Flu season arrives, Public Health Agency of Canada says

A pedestrian walks by a sign in a store window encouraging people to receive a seasonal flu shot in Toronto last October. The flu season has officially started. (Evan Buhler/The Canadian Press - image credit)
A pedestrian walks by a sign in a store window encouraging people to receive a seasonal flu shot in Toronto last October. The flu season has officially started. (Evan Buhler/The Canadian Press - image credit)

Canada's annual flu season is back.

"At the national level, influenza activity has crossed the seasonal threshold, indicating the start of an influenza epidemic," the Public Health Agency of Canada (PHAC) said in its weekly FluWatch report, posted on Monday.

"All surveillance indicators are increasing and most are above expected levels typical of this time of year."

Indicators include people self-reporting cough and fever at levels beyond typical for this time of year and visits to doctors for flu-like symptoms.

Localized flu activity was reported in regions of New Brunswick, Ontario, Saskatchewan and Alberta. It was spreading less commonly in regions of Newfoundland and Labrador, P.E.I., Nova Scotia, New Brunswick, Quebec, Ontario, Saskatchewan and Alberta, the report said.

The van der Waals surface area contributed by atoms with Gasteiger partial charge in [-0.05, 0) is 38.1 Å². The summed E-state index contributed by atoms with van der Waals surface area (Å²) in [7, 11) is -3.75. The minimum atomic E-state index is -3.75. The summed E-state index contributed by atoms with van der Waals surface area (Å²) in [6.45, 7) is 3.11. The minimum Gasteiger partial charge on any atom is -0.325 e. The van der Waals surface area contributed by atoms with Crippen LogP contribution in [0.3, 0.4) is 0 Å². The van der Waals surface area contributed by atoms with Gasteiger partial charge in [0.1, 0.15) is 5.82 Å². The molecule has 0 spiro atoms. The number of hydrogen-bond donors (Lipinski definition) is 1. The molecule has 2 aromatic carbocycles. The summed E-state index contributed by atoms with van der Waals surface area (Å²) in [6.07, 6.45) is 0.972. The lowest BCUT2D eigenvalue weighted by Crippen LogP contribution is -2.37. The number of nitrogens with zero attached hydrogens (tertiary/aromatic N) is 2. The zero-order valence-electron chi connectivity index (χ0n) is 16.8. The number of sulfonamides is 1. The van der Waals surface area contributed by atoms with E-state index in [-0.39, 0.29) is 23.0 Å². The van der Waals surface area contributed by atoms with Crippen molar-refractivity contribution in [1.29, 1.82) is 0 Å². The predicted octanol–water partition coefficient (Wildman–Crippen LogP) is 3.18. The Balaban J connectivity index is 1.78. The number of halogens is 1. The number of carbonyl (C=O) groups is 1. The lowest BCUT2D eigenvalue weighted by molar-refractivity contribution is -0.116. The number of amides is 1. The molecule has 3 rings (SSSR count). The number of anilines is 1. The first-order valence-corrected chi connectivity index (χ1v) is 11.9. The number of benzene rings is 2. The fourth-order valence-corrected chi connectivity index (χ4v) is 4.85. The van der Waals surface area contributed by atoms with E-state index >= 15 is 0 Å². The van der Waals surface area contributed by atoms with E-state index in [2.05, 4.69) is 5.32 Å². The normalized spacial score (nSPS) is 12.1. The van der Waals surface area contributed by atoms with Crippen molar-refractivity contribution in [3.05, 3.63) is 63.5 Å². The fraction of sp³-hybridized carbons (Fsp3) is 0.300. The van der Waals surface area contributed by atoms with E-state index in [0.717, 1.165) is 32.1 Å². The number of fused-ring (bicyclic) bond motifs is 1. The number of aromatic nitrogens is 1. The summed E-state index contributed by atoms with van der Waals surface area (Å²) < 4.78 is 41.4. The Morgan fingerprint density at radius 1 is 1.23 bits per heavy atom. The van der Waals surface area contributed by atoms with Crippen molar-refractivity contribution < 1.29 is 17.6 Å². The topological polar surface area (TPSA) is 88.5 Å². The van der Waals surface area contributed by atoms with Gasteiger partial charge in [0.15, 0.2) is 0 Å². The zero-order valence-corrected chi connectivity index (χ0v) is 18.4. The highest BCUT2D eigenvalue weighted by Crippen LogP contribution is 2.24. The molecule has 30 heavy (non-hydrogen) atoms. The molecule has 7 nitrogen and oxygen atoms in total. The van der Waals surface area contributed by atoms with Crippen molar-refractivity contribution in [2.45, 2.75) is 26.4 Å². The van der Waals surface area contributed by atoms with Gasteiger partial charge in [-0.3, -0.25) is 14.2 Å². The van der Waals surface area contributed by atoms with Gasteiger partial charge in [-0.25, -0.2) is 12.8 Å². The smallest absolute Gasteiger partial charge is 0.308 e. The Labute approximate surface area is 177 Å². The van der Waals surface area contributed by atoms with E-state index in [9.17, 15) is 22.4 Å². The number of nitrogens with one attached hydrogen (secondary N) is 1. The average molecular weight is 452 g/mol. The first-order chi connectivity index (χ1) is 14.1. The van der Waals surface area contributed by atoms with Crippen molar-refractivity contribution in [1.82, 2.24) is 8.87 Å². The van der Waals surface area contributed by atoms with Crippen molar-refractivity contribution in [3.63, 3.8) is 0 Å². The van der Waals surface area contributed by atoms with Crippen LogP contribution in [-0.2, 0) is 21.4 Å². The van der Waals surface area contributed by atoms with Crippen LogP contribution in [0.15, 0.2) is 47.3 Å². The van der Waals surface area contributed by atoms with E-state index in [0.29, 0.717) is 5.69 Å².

Public health officials have warned that hospitals across Canada are already overburdened with RSV, flu, COVID-19 and other infections.

The viruses are coming on top of staffing shortages, burnout among health-care professionals, kids' medication shortages and a lack of family physicians and other primary care providers.

This year's flu season also started "more than a month earlier than typically observed in pre-pandemic seasons."

During the height of the COVID-19 pandemic, flu did not circulate in Canada.

Influenza was also at historic lows in both the Northern and Southern hemispheres last year as public health measures like staying home when sick, masking, physical distancing and lockdowns were in place to stop the spread of COVID-19, according to PHAC's annual influenza report.

Overall, respiratory syncytial virus (RSV) activity is increasing and also exceeds expected levels for this time of year, the agency's Respiratory Virus Report said for the week ending Nov. 5.

WATCH | Flu cases on the rise across Canada: